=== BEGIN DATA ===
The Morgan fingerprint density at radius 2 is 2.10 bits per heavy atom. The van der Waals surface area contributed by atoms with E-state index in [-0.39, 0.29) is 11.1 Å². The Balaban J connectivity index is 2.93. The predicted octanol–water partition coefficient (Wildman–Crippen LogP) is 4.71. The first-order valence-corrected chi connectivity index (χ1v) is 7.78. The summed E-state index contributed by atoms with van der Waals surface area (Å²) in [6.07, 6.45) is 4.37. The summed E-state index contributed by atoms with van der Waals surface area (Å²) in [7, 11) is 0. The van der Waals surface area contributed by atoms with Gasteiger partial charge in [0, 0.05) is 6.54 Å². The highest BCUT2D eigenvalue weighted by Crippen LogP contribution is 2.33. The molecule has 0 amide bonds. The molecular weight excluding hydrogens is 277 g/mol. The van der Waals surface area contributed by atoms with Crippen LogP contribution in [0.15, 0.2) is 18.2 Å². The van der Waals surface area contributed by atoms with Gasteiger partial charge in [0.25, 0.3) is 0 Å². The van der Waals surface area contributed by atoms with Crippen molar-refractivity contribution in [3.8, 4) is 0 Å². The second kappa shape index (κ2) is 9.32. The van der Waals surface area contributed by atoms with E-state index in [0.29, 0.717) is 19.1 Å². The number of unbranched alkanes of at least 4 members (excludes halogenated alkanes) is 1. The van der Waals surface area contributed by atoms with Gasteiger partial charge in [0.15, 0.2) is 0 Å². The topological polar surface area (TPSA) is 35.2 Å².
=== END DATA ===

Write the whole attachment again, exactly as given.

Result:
The Morgan fingerprint density at radius 2 is 2.10 bits per heavy atom. The van der Waals surface area contributed by atoms with E-state index in [-0.39, 0.29) is 11.1 Å². The Balaban J connectivity index is 2.93. The predicted octanol–water partition coefficient (Wildman–Crippen LogP) is 4.71. The first-order valence-corrected chi connectivity index (χ1v) is 7.78. The summed E-state index contributed by atoms with van der Waals surface area (Å²) in [6.07, 6.45) is 4.37. The summed E-state index contributed by atoms with van der Waals surface area (Å²) in [7, 11) is 0. The van der Waals surface area contributed by atoms with Gasteiger partial charge in [0, 0.05) is 6.54 Å². The highest BCUT2D eigenvalue weighted by Crippen LogP contribution is 2.33. The molecule has 0 amide bonds. The molecular weight excluding hydrogens is 277 g/mol. The van der Waals surface area contributed by atoms with Crippen LogP contribution in [0.15, 0.2) is 18.2 Å². The van der Waals surface area contributed by atoms with Gasteiger partial charge in [0.25, 0.3) is 0 Å². The van der Waals surface area contributed by atoms with Crippen molar-refractivity contribution in [3.8, 4) is 0 Å². The second kappa shape index (κ2) is 9.32. The van der Waals surface area contributed by atoms with E-state index in [0.29, 0.717) is 19.1 Å². The number of unbranched alkanes of at least 4 members (excludes halogenated alkanes) is 1. The van der Waals surface area contributed by atoms with Gasteiger partial charge in [0.15, 0.2) is 0 Å². The topological polar surface area (TPSA) is 35.2 Å².